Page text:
Open access peer-reviewed chapter

PET Bottle Recycling for Sustainable Textiles

Written By

Esin Sarioğlu and Hatice Kübra Kaynak

Submitted: 04 July 2017 Reviewed: 20 November 2017 Published: 20 December 2017

DOI: 10.5772/intechopen.72589

From the Edited Volume

Polyester - Production, Characterization and Innovative Applications

Edited by Nurhan Onar Camlibel

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Polyethylene terephthalate (PET), as the most favorable packaging material, is owing to its transparent color, lightweight, strength, food safe, inexpensive price, fully recyclability, etc. In addition to all these advantages, PET as a waste material takes up considerable space in nature and needs to be recycled for the disposal of these wastes. In this regard, recycling enables conserving raw materials, reducing energy use in order to produce virgin PET, and reducing greenhouse gas emissions. Today, PET is the most widely recycled plastic in the world. Eco-friendly products obtained by recycling of PET are mainly used as textile fibers. In addition, both brands and consumers are seen to be enthusiastic in order to minimize the environmental effects of PET wastes. This study is concerned with the use of textile fiber from recycled PET (r-PET) bottles to produce a cotton blended ring and compact yarns. Undoubtedly, the study also includes comparison of cotton blended virgin polyester fiber (v-PET) with r-PET fiber to determine the advantages and disadvantages of r-PET fiber. The reason for choosing cotton fiber is the most preferred fiber blending with PET commercially.


  • r-PET
  • recycle
  • PET bottle
  • ring spinning system
  • compact spinning system
  • virgin PET

1. Introduction

Economic and population growth and industrialization in the world together cause an increase in the amount of waste. As a consequence of all these, while the more intensive use of natural resources is inevitable, the wastes created by the ever-increasing consumption tendency have reached the huge amounts that threaten the environment and human health due to their quantity and harmful contents. For this purpose, waste policies should be developed and waste management studies should also be carried out, especially in the field of recycling these wastes, because of long decomposition time of these wastes in the environment causing landfill problem [1, 2].

Waste management system enables collection, categorization, reduction, recycling, and reuse of waste. At present, countries’ intensive efforts on waste management are striking. Waste management, which has an important place among environmental protection policies, should prevent the rapid depletion of natural resources and minimize the potential risks of the wastes to the environment and human health [3].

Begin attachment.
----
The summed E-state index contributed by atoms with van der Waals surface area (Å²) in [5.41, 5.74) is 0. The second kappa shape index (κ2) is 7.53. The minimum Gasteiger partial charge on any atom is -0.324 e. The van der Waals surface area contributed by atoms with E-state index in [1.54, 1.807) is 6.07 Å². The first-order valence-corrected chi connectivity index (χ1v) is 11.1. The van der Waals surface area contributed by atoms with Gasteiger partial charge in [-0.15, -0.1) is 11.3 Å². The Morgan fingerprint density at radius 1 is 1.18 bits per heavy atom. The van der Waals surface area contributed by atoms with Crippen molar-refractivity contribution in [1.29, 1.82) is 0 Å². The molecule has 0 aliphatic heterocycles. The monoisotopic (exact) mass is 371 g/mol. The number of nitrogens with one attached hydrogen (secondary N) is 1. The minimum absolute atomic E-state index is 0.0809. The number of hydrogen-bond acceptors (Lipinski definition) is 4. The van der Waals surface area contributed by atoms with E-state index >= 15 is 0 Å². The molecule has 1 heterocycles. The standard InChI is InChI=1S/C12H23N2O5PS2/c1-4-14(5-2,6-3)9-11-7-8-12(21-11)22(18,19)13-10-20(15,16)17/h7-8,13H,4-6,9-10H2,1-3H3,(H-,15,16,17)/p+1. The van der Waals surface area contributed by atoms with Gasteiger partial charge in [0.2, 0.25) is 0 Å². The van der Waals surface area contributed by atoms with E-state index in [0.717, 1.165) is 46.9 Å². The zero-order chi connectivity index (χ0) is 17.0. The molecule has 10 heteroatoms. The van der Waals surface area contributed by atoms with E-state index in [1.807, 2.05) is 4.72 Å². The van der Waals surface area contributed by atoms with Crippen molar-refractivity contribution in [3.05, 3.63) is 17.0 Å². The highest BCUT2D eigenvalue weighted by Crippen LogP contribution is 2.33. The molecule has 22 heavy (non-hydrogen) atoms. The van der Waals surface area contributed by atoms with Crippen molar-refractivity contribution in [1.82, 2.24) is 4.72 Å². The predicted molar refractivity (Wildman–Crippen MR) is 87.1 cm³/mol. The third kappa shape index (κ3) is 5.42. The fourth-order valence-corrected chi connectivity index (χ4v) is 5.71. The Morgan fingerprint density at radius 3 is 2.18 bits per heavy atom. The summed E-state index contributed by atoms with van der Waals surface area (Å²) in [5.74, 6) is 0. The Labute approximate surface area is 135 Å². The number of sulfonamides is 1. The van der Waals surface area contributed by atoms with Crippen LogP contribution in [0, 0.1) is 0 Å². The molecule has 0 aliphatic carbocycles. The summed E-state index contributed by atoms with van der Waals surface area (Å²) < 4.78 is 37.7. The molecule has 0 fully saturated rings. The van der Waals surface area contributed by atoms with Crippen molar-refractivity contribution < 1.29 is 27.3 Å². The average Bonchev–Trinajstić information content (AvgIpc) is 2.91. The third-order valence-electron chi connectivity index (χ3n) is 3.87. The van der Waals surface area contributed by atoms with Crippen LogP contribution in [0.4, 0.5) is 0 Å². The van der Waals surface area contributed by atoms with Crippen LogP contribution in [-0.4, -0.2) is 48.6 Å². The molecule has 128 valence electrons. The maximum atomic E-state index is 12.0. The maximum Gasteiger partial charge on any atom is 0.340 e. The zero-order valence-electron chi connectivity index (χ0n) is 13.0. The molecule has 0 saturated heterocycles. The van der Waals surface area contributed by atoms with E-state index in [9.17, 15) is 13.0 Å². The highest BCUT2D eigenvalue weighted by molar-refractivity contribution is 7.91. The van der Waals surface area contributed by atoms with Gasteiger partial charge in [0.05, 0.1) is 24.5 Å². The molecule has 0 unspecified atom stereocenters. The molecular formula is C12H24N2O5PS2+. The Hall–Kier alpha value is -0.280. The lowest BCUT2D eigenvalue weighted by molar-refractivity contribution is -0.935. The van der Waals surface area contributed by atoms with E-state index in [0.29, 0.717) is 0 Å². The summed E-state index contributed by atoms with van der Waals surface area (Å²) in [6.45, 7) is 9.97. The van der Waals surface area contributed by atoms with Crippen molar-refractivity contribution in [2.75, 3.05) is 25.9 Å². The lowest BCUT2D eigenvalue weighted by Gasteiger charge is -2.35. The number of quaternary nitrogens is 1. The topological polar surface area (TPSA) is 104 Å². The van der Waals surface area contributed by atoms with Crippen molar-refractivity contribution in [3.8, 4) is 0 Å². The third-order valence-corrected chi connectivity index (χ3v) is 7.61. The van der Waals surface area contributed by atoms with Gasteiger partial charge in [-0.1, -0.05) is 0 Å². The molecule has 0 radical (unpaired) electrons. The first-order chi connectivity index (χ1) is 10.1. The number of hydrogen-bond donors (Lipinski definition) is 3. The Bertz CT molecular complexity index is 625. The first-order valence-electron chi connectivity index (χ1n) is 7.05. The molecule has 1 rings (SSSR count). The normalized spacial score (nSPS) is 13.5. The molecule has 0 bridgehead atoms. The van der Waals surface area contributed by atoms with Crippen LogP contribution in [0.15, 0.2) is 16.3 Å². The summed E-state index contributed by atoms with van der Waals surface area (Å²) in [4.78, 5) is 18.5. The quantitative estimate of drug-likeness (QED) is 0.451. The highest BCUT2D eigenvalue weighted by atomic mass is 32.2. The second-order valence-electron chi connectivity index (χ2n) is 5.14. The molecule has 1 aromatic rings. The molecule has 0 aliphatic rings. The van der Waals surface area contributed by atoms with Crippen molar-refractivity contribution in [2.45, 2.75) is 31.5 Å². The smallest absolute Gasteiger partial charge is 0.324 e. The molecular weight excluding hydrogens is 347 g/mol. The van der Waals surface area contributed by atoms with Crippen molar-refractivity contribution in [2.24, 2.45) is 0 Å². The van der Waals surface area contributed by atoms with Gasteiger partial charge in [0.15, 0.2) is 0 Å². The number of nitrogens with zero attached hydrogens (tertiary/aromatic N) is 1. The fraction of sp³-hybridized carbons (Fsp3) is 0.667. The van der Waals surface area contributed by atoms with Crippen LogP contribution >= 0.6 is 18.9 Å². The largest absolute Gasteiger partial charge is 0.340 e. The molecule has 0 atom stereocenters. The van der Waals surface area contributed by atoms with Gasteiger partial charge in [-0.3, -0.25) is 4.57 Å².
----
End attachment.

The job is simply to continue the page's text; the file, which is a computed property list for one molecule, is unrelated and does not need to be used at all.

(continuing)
Polyethylene terephthalate (PET) is a versatile material and has a wide range of applications such as clothing, acoustic panels, sportswear, agricultural nets, nonwovens, sheets and films, straps, engineering resins, food and beverage bottles, bottles, packaging materials, reinforcement in building construction, etc. Among these products, bottle grade PET is generally used for water and beverage packaging due to its lightweight, inexpensive price, resistance to microorganisms, and light [4, 5, 6]. Bottles of water, soft drinks, and other beverages constitute 83–84% of global PET resin requirement [7]. Furthermore, the projected demand for PET packaging materials is forecasted to reach 20 million tons by 2019 with an annual increase of 4.6% [8].

With the widespread application of PET, large quantities of PET waste were inevitably created. PET has no side effects on the human body and does not pose a direct threat to the environment. On the other hand, it is regarded as a harmful material because of its high volumetric fraction in the waste stream and high resistance to atmospheric and biological agents [9].

Due to poor biodegradation of PET, it is difficult to remove waste. It is possible to suggest two acceptable solutions; burning and recycling. Burning method arises releasing toxic fumes into the atmosphere, causing environmental pollution and health risks [4, 10]. As an acceptable solution, the recycling of PET bottles enables the conservation of natural sources such as fossil fuels and energy, solving landfill problem, reducing greenhouse gas emission, lowering carbon footprint, creating new business opportunities as well as a contribution to the national economy [7, 11, 12, 13, 14]. In addition, recycling processes are the best way to economically reduce PET waste [15]. With both reduced energy costs and raw material costs, recycling fiber production has become a form of production with a significant economic advantage [16]. Two forms of PET bottle recycling can be distinguished as a closed loop and open loop recycling. Closed loop recycling or bottle-to-bottle refers to a product system that recycles post-consumer waste within the same system. Open loop recycling denotes the utilization of recycled material in another product system such as bottle-to-fiber recycling [16, 17, 18]. Figure 1 displays the process of bottle-to-fiber recycling.